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18 Different Types of Domestic Ducks With Pictures

Domestic ducks, commonly referred to as farm ducks or backyard ducks, are a well-liked and adaptable breed of poultry that humans keep for various uses. Since ducks have been domesticated for countless years, they are frequently seen in backyards, farms, and homesteads. They are known for their webbed feet, chubby bodies, and unusual bills. Every duck has its own qualities and benefits, and they come in different sizes, shapes, and colors. These ducks provide multiple functions in human culture, from being lovely pets to being ornamental birds and a sustainable source of meat and eggs. Understanding about different types of domestic ducks can help you choose the right one for your needs.


Types of Domestic Ducks

Due to their friendly nature and numerous benefits, such as eggs and pest control, domestic ducks are a popular choice for pets and farm livestock. There are several species of domesticated ducks, each with their own distinctive characteristics and purpose, and here are 18 of them, with detailed descriptions and pictures to help you identify them:


Pekin Duck

Scientific Name: Anas platyrhynchos domesticus


One of the most widely recognized domestic duck breeds is the Pekin. The Pekin or White Pekin is a domestic duck breed raised in the US mainly for its meat. It originated from birds that were transported from China to the United States during the nineteenth century and is currently bred worldwide.

Pekin Ducks have massive, hefty bodies, making them lousy flyers, though they have strong wings and hollow bones like other duck species. Contrary to having teeth, ducks filter food from water using serrated edges on their bills, known as lamellae. Vegetation, fruits, seeds, grains, and diet are the leading food of Pekin duck.

Muscovy Duck

Scientific Name: Cairina moschata


The Muscovy duck is a rare kind of duck recognized for its striking appearance. They have a warty neck, a face devoid of feathers, having a variety of colored plumage. To see a Muscovy Duck across its natural environment, travel to the Rio Grande Valley in Texas, the forested wetlands throughout Mexico, or the tropical Americas. The Rio Grande in Starr County, along Falcon Dam and Roma, has the most significant concentrations in the United States.

The brilliant red caruncles that cover their eyes and the area above their beaks make Muscovys distinctive. Although they have less developed oil glands than most ducks, they do not swim much. The primary food sources for Muscovy ducks are plants, worms, insects, mollusks, tiny fish, and even reptiles. Being omnivores, they eat animals and plants at all life phases, from seed to nut and egg to adult.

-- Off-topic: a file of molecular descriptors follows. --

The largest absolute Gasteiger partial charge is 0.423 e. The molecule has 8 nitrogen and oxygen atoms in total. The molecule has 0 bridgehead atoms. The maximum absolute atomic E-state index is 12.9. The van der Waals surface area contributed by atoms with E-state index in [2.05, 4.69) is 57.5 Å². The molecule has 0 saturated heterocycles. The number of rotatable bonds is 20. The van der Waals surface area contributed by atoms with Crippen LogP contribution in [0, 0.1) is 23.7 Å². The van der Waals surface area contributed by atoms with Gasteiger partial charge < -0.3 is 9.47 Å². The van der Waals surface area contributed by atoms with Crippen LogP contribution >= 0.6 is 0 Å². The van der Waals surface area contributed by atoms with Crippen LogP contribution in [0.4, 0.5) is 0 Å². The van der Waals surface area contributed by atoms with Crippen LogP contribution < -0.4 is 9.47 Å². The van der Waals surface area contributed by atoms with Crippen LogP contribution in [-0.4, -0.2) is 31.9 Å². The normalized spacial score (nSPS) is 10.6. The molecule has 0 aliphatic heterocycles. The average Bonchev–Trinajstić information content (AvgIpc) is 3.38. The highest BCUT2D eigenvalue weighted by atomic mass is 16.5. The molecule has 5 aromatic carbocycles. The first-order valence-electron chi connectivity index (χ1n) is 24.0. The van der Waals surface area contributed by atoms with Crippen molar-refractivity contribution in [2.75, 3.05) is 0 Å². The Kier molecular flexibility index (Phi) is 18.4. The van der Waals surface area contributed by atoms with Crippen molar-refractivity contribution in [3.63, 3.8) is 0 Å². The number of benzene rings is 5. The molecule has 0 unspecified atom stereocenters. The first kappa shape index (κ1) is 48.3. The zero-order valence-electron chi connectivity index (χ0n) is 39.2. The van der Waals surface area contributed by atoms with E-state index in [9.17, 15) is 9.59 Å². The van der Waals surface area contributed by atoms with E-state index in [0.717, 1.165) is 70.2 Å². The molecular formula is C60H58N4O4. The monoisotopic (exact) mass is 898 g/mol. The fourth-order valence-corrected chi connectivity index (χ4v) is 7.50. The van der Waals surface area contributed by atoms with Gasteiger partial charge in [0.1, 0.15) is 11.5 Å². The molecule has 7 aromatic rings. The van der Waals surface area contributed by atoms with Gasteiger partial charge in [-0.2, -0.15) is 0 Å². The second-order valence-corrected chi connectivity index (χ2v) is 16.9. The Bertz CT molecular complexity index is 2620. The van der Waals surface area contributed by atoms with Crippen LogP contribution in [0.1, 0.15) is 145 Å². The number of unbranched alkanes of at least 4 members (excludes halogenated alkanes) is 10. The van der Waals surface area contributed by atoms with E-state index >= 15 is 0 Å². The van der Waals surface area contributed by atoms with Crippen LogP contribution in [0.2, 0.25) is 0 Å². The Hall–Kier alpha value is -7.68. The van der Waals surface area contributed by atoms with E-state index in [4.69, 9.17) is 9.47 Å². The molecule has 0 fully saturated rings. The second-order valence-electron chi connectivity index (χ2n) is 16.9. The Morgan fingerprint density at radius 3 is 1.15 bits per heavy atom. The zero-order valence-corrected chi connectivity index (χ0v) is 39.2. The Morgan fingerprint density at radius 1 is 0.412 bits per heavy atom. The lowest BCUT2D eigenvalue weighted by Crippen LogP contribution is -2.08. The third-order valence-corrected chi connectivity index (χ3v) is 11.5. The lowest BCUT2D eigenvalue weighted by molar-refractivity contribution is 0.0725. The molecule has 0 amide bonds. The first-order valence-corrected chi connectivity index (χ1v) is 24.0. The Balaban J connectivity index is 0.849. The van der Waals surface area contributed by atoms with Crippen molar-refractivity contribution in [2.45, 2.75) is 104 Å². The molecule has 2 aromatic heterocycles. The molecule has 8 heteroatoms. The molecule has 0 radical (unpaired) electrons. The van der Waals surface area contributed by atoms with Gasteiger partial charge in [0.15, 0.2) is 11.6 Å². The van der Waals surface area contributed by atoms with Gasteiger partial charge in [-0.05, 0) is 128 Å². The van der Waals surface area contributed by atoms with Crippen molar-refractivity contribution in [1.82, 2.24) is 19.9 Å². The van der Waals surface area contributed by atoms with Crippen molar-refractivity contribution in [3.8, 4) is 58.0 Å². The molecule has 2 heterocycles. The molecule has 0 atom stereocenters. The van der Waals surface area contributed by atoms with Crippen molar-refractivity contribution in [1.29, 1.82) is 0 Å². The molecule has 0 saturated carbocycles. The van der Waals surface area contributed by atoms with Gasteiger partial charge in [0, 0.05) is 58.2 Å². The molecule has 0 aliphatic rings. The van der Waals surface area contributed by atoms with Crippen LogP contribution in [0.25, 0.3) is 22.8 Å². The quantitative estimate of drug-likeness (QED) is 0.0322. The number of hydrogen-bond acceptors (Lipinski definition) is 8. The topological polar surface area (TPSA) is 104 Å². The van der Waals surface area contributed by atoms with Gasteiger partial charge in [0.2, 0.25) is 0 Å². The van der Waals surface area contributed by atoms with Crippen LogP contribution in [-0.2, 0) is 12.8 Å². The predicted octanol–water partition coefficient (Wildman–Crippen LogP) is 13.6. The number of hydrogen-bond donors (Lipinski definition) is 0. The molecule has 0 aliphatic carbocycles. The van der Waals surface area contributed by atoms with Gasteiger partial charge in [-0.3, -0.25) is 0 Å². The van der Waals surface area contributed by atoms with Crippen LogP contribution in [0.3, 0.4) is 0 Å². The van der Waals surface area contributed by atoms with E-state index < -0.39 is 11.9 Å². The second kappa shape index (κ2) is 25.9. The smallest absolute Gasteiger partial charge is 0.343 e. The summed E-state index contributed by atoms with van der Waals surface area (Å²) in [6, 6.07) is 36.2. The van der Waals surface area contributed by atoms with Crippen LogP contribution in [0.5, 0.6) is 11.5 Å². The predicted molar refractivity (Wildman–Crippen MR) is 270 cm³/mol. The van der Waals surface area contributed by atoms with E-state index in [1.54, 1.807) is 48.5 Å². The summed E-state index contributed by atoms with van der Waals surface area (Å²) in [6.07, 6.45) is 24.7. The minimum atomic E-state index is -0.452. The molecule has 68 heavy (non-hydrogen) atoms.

Mallard Duck

Scientific Name: Anas platyrhynchos


Mallards are among the most widespread and recognized wild ducks across the Northern Hemisphere. The mallard can be found in a variety of habitats, even climatic regions, including subtropical even Arctic tundra. This species inhabits both saltwater and freshwater environments, including parks, ponds, rivers, lakes, estuaries, and shallow inlets.

During the breeding seasons in spring and summer, male Mallards display distinctive, colorful plumage to attract females. Small fish, grains, and various plant materials are all consumed by mallard ducks. Although they are omnivores, they choose plant material over animal-based foods.

Rouen Duck

Scientific Name: Anas platyrhynchos domesticus


The Rouen Duck is a distinguished breed named after the French city of Rouen, where it was first raised. Originally from France, Rouen ducks gained prominence after being introduced to England, where they were further refined. Their resemblance to Mallards in coloration often leads to confusion, although wild Rouens are generally leaner compared to those raised on farms. Rouen Ducks feed on a variety of aquatic life, including small fish, snails, crabs, and larvae or pupae typically found under rocks.

Campbell Duck

Scientific Name: Anas platyrhynchos domesticus


One of the most popular domestic breeds in the US represents the Campbell duck. The Campbell is a domestic duck breed from Great Britain. Developed in Uley, Gloucestershire, England, at the turn of the 20th century, the Campbell was made available to the public in 1898, with the Khaki variation following in 1901. As ducklings, they can be fed non-medicated chick starter feed, and after reaching three months of age, they may be switched to waterfowl, game bird, or chicken feed.

Buff Duck

Scientific name: Anas Platyrhynchos domesticus


The pleasant and docile Buff Orpington duck is a versatile breed of poultry bird. The Buff Orpington duck is a breed that originated in England. William Cook, a well-known poultry breeder from Orpington, Kent, is recognized for developing this type of duck. It was first introduced in the late 1800s.

This breed features a broad body, an oval head, a medium-length bill, and an elegantly curved neck. The Buff duck has tiny, curving wings and carries its body 20 degrees angle horizontally. They thrive in a free-ranging foraging environment, eating worms, insects, small fish, plants, seeds, and more.

Wood Duck

Scientific Name: Aix sponsa


Belonging to the Anatidae family, the Wood Duck, also known as ‘woodie’, is a small, colorful North American perching duck and a well-liked game bird. These birds are typically found in wooded swamps, where they nest in tree hollows or in nest boxes placed along the edges of lakes.

The Wood Duck is one of the few duck species able to perch on branches, due to its strong claws that can grip or hold bark. Their diet consists of plant material, seeds, nuts, and various invertebrates found both on land and in water.

“Domestic ducks offer unique benefits in our daily lives, but they are part of a broader family of domesticated animals that impact us in various ways. Discover the importance of domestic animals in our lives.”

Tufted Duck

Scientific Name: Aythya fuligula


The Tufted Duck, a medium-sized diving duck, is slightly smaller than the Mallard. Adult males display a black head, neck, and back, with contrasting white flanks. Ducks, also known as ‘waterfowl’, typically inhabit wet environments such as ponds, streams, and rivers.

Tufted Ducks have a lifespan that generally ranges from 5 to 10 years, although some individuals may live longer if they are properly cared for. Their diet primarily includes aquatic insects, mollusks, and plant material, sometimes feeding on small fish and roots.

Redhead Duck

Scientific Name: Aythya americana


During the winter, the stunning Redhead Duck can be seen in large groups numbering in the thousands on lakes and bays. Males are recognizable by their cinnamon-colored head, yellow eyes, and dark gray body.